How Much Money Does The Average Day Trader Make?


There is no way to respond to the query. Day traders rarely reveal their performance to anyone but the Internal Revenue Service (IRS). Given the numerous trading tactics, risk management techniques, and capital quantities accessible for day trading, results also vary greatly.

Yes, it is simple to lose money when day trading. Many individual investors hold undiversified portfolios and trade frequently, speculatively, and to their own harm, according to a study by University of California scholars Brad Barber and Terrance Odean.

Picking the right broker and developing a reasonable trading strategy with appropriate risk management is crucial for day traders because they might potentially incur significant brokerage costs.

How Day Traders Operate

Targeting securities such as stocks, options, futures, commodities, or currencies (including cryptocurrencies), day traders often open and close positions on the same day (hence the term day traders). Before selling positions, they hold them for a number of hours, minutes, or even seconds. Rarely do they stay in one place all night.

Profiting on short-term price changes is the aim. Leverage is another tool day traders can employ to boost profits. Leverage can, of course, also increase losses. For a day trader to succeed, setting stop-loss orders, profit-taking levels, and minimizing risk are essential. Professional traders frequently advise against putting more than 1% of your capital at risk in a single deal. The maximum risk per trade for a $50,000 portfolio is $500.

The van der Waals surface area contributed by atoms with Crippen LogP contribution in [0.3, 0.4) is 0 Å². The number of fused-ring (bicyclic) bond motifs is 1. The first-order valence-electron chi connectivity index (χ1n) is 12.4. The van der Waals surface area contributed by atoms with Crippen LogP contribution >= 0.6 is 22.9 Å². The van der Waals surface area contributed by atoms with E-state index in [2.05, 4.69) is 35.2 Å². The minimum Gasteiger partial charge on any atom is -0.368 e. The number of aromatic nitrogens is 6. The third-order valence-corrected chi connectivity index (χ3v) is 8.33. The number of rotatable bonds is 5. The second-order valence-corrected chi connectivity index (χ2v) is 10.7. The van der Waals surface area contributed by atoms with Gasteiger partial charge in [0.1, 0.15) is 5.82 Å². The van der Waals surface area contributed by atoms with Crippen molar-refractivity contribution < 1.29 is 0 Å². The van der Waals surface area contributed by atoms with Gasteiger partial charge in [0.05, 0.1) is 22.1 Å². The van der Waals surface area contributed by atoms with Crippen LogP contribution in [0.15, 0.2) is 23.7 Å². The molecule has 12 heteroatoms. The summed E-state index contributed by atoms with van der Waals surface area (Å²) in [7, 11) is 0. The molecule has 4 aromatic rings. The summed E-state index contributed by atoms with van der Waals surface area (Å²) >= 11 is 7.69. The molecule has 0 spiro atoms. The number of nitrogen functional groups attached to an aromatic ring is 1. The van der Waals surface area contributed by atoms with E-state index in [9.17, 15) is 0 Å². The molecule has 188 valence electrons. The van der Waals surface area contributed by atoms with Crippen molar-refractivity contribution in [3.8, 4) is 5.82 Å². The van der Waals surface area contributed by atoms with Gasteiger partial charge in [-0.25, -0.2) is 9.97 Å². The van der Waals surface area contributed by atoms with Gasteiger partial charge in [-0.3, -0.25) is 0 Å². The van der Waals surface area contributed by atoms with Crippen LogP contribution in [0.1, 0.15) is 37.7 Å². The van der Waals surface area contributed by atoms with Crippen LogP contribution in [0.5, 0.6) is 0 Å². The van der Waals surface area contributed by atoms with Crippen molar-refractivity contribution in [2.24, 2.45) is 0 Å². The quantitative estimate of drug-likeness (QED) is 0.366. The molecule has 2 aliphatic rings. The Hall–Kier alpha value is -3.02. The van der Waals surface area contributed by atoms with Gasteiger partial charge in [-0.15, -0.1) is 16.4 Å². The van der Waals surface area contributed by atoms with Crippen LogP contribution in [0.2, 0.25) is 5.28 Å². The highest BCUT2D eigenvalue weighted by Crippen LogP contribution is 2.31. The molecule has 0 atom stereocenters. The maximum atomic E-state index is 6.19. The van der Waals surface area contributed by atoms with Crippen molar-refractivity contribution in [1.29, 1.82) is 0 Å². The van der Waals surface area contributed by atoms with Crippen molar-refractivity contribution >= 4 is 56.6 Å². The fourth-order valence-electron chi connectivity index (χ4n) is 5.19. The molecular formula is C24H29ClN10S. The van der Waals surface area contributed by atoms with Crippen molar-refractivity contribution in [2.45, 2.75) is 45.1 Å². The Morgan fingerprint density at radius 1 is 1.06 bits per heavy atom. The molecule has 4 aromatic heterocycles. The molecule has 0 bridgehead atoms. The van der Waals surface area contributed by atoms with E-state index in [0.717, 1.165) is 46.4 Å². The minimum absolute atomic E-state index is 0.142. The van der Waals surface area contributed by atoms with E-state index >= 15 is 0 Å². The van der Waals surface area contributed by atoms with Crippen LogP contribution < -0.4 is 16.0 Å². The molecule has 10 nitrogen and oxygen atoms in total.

To effectively manage risk, you must stop one or two disastrous deals from bankrupting you. You can keep your losses to 1% and collect your gains at 1% if you follow a 1% risk strategy, create stringent stop-loss orders, and define profit-taking levels. But doing this requires discipline.

A Day Trading Strategy in Practice Example

Consider a day trading strategy for stocks where the aim is $0.06 and the maximum risk is $0.04, resulting in a risk/reward ratio of 1 to 1.5. With $30k in their account, a trader decides that $300 is their maximum risk per deal. The risk will remain within the $300 cap by trading 7,500 shares ($300/$0.04) per transaction (not including commissions).

This is how such a trading plan might proceed:

  • 60 trades result in a profit of $27,000 (60 x $0.06 x 7,500 shares).
  • 45 trades go against you: 7,500 shares x $0.04 x 45 = $13,500.
  • $13,500 less $27,000 in gross profit is $13,500.
  • Profit is equal to $13,500 – ($30 x 105 trades) or $10,500 if commissions are $30 per trade.

The example is obviously hypothetical. Many things can lower profitability. A risk/reward ratio of 1 to 1.5 is considered to be very cautious and accurately captures the opportunities that exist on the stock market 24/7. The $30,000 starting balance is merely an example of a balance with which to begin day trading stocks. If you want to trade stocks with larger prices, you will require more.

If you are interested in more articles like this, here’s one about what causes stock prices to change.

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